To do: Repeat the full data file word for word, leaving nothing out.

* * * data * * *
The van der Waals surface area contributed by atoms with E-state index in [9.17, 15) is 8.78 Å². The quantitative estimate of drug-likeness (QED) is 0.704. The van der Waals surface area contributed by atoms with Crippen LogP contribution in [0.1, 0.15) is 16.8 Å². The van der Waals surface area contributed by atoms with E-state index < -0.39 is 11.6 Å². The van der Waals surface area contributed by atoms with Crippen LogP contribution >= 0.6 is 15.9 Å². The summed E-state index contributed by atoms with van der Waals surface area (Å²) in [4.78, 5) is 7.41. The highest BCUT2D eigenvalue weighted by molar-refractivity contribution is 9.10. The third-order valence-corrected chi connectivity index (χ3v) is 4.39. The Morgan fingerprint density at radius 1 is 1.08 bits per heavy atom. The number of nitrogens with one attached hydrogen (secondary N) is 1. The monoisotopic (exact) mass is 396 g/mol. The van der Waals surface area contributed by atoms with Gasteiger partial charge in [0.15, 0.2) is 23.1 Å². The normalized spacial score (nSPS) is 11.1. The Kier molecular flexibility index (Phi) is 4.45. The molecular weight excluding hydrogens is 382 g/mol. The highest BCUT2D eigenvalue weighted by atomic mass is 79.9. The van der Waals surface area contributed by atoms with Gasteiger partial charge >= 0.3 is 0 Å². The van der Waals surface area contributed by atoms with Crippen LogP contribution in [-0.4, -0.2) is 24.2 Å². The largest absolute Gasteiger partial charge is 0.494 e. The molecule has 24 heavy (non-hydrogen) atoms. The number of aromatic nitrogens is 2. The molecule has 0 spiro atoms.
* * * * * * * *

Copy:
The van der Waals surface area contributed by atoms with E-state index in [9.17, 15) is 8.78 Å². The quantitative estimate of drug-likeness (QED) is 0.704. The van der Waals surface area contributed by atoms with Crippen LogP contribution in [0.1, 0.15) is 16.8 Å². The van der Waals surface area contributed by atoms with E-state index < -0.39 is 11.6 Å². The van der Waals surface area contributed by atoms with Crippen LogP contribution >= 0.6 is 15.9 Å². The summed E-state index contributed by atoms with van der Waals surface area (Å²) in [4.78, 5) is 7.41. The highest BCUT2D eigenvalue weighted by molar-refractivity contribution is 9.10. The third-order valence-corrected chi connectivity index (χ3v) is 4.39. The Morgan fingerprint density at radius 1 is 1.08 bits per heavy atom. The number of nitrogens with one attached hydrogen (secondary N) is 1. The monoisotopic (exact) mass is 396 g/mol. The van der Waals surface area contributed by atoms with Gasteiger partial charge in [0.15, 0.2) is 23.1 Å². The normalized spacial score (nSPS) is 11.1. The Kier molecular flexibility index (Phi) is 4.45. The molecular weight excluding hydrogens is 382 g/mol. The highest BCUT2D eigenvalue weighted by atomic mass is 79.9. The van der Waals surface area contributed by atoms with Gasteiger partial charge >= 0.3 is 0 Å². The van der Waals surface area contributed by atoms with Crippen LogP contribution in [-0.4, -0.2) is 24.2 Å². The largest absolute Gasteiger partial charge is 0.494 e. The molecule has 24 heavy (non-hydrogen) atoms. The number of aromatic nitrogens is 2. The molecule has 0 spiro atoms.